You Can Sue City Hall
Not so long ago, you really couldn't sue city hall or almost any government agency. An old legal doctrine called sovereign immunity freed governments from most lawsuits unless they consented to be sued.
However, times have changed. Today, if you are hurt or injured and the government is at fault, you can sue them for damages. Perhaps you were injured through the negligence of a government worker. Perhaps you were injured because of a poorly designed or maintained government building. The decline of sovereign immunity has opened up the door to personal injury lawsuits, premises liability lawsuits, and other lawsuits against government entities.
Government-Caused Accidents and Injuries
Our daily lives intersect with many different government agencies. These range from huge federal departments to your local park district or school system. Governments maintain offices and facilities that we visit every day. They employ millions of people who drive hundreds of thousands of official cars and trucks. Add this all together - along with an inevitable dose of human fallibility - and you're sure to get actions or failures that result in accidents and injuries. The result can be injured people and damaged property.
When governments are responsible for your accidents and injuries, you can normally sue them just as you would sue another person or company. This can include personal injury lawsuits for auto accidents and premises liability lawsuits for slip and fall injuries. It can also include lawsuits over other injuries for which there are legal remedies. A wrongfully terminated or harassed employee can file an employment lawsuit against his or her government employer. Parents and students can sue school districts for failing to provide educational services or violating students' rights. People can also sue police agencies for violating their civil rights. There are more examples out there.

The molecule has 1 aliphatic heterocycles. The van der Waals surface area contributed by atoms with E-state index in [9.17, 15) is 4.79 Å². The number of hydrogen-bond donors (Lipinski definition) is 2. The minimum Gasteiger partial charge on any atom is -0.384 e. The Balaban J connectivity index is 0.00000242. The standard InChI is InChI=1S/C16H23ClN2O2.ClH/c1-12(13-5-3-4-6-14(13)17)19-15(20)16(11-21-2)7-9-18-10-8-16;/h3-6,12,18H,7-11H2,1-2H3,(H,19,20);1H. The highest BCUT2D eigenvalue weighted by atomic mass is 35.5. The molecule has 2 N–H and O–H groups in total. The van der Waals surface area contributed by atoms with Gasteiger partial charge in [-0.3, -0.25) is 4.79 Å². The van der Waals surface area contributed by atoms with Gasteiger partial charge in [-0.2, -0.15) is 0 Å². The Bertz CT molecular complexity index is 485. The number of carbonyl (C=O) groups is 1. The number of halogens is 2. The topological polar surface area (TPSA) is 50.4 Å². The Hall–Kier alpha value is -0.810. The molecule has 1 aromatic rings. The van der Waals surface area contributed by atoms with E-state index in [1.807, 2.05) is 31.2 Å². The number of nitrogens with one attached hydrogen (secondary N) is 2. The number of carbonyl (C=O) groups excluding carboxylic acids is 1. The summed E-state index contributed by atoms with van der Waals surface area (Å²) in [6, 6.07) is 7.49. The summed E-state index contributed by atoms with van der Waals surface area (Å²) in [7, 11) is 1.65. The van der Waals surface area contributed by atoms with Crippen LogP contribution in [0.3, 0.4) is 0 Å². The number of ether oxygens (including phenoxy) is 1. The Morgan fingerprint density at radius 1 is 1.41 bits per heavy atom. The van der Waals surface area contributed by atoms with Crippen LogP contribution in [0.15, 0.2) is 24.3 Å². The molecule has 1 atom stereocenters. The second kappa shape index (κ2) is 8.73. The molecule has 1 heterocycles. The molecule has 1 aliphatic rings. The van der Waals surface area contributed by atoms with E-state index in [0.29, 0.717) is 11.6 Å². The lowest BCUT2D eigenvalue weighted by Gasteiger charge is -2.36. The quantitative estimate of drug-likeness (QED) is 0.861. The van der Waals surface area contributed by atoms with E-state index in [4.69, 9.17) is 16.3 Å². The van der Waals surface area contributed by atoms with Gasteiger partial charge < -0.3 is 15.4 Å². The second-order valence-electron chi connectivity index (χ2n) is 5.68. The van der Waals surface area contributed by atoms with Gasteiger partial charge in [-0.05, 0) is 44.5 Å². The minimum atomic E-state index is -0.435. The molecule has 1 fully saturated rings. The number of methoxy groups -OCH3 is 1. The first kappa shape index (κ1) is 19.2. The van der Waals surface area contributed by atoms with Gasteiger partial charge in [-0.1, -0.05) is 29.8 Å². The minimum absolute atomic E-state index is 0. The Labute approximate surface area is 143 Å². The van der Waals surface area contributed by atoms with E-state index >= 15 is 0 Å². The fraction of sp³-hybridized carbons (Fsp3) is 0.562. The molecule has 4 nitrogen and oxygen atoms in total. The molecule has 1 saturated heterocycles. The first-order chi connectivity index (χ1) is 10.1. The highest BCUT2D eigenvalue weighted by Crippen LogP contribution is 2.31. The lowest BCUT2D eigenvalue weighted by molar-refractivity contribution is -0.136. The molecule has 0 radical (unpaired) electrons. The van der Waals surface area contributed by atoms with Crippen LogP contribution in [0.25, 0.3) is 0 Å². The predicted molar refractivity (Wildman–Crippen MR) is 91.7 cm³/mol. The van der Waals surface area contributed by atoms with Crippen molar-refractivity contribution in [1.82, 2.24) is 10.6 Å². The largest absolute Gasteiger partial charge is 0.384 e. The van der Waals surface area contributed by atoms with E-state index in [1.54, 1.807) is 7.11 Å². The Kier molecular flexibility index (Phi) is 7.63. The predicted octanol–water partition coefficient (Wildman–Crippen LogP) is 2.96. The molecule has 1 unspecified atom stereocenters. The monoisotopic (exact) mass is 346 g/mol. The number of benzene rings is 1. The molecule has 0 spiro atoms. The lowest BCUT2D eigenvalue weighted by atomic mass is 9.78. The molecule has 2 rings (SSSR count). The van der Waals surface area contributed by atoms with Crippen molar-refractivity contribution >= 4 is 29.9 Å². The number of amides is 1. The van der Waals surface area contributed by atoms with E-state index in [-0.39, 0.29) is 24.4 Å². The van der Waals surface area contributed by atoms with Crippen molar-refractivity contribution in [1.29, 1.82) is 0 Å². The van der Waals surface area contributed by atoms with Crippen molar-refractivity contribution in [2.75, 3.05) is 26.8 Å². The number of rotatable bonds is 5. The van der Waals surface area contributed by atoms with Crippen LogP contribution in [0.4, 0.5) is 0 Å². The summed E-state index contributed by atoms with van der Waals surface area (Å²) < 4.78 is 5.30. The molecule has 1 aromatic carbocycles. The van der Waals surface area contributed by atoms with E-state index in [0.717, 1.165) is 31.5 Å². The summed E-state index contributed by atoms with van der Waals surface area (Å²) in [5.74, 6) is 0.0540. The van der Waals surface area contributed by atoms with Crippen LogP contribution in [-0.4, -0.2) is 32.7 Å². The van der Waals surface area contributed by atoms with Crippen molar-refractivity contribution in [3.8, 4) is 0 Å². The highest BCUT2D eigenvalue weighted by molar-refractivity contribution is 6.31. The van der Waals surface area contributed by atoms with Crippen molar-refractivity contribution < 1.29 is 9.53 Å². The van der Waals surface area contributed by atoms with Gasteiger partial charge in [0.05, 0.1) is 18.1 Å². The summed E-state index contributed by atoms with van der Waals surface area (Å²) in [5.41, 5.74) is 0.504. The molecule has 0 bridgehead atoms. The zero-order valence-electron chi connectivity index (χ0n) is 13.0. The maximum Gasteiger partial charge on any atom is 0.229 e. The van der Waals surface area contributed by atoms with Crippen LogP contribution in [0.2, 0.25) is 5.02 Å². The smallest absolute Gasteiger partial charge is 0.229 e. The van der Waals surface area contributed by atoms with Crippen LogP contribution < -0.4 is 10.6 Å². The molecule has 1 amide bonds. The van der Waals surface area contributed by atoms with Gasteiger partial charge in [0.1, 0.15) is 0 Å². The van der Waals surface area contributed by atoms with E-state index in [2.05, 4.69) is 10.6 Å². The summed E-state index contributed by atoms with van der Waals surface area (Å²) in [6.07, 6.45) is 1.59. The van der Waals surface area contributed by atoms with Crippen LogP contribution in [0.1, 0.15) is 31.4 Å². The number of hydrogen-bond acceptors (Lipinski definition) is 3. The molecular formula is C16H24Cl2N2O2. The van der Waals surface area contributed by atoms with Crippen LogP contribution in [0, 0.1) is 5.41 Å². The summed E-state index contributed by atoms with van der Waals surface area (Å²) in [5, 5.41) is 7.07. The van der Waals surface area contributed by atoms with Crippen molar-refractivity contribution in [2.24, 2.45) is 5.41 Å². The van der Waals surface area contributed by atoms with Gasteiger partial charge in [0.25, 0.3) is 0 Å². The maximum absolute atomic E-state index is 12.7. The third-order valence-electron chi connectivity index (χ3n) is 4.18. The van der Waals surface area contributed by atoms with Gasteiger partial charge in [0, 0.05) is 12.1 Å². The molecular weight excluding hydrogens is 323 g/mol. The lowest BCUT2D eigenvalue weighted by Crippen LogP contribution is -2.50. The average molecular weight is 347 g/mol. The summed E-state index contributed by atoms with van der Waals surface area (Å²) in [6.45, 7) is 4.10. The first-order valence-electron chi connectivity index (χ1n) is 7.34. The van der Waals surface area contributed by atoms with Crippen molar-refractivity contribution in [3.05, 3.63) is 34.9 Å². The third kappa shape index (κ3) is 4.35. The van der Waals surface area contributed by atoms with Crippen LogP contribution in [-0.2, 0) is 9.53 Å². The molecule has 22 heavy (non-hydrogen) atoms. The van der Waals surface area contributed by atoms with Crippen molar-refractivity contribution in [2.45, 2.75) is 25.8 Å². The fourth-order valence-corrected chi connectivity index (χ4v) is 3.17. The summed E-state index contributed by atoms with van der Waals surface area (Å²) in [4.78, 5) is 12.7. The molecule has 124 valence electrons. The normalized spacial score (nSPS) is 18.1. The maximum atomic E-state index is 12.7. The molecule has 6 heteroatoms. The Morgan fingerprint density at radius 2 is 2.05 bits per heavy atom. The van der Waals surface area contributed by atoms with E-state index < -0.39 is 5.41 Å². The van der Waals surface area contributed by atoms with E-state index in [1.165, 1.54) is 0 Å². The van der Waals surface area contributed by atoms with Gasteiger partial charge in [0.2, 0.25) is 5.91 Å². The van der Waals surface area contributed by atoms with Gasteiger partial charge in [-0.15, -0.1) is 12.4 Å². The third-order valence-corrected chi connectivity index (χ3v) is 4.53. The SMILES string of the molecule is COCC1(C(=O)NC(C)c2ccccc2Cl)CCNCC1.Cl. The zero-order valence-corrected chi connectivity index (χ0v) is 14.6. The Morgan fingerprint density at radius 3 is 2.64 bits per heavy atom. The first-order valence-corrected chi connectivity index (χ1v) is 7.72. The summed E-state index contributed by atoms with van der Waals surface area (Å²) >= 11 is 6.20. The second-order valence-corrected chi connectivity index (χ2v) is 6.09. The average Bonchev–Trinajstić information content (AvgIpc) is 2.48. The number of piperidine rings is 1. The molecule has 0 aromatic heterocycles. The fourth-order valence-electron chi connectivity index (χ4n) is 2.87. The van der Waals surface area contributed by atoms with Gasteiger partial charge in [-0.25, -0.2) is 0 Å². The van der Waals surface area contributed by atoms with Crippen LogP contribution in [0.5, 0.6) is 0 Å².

What to Do If You're Injured
If you slip and fall on a badly maintained staircase at a government building, or if a garbage truck wipes out your hedge, or if your car is sideswiped by a school bus, there is some good news. You can normally seek to recover compensation from those responsible. The federal government and most states have laws that authorize liability suits for a wide range of negligent conduct.
As in any instance when you're injured and believe you might have legal recourse, your first step should be to consult an attorney. You will be asked to give a detailed description of the accident and injury. Explain what happened, and provide as much information as possible about the incident. Provide the names of any witnesses, medical reports, estimates of damages, and any other helpful information. It's also important that you see your lawyer as soon as possible. You may not have as much time to file a lawsuit against the government as you would against a private business.
Some Things to Keep in Mind
There are some differences between suing the government and suing a private party. You may have to take some extra steps. Many states require people to file an administrative claim with a government agency before they can file a civil case in court. If that claim is denied, then you can file a civil case against the government. There is often a limited period of time in which to file the claim and the lawsuit.
You may also encounter some obstacles depending on the type of case. Many laws cap the amount of damages that you can potentially recover from the government. Certain types of lawsuits - such as medical malpractice lawsuits against a government hospital or personal injury lawsuits against legislators acting in an official capacity - may be precluded as well. An attorney should be able to guide you through these and similar obstacles.
However, the most common kinds of suits - such as auto collisions - will be permitted. As will suits for certain kinds of negligence (not maintaining a lighthouse, improperly designing a road) that are uniquely governmental in nature. All this means that the old days when "the King could do no wrong" are over, and you probably have a right to a day in court.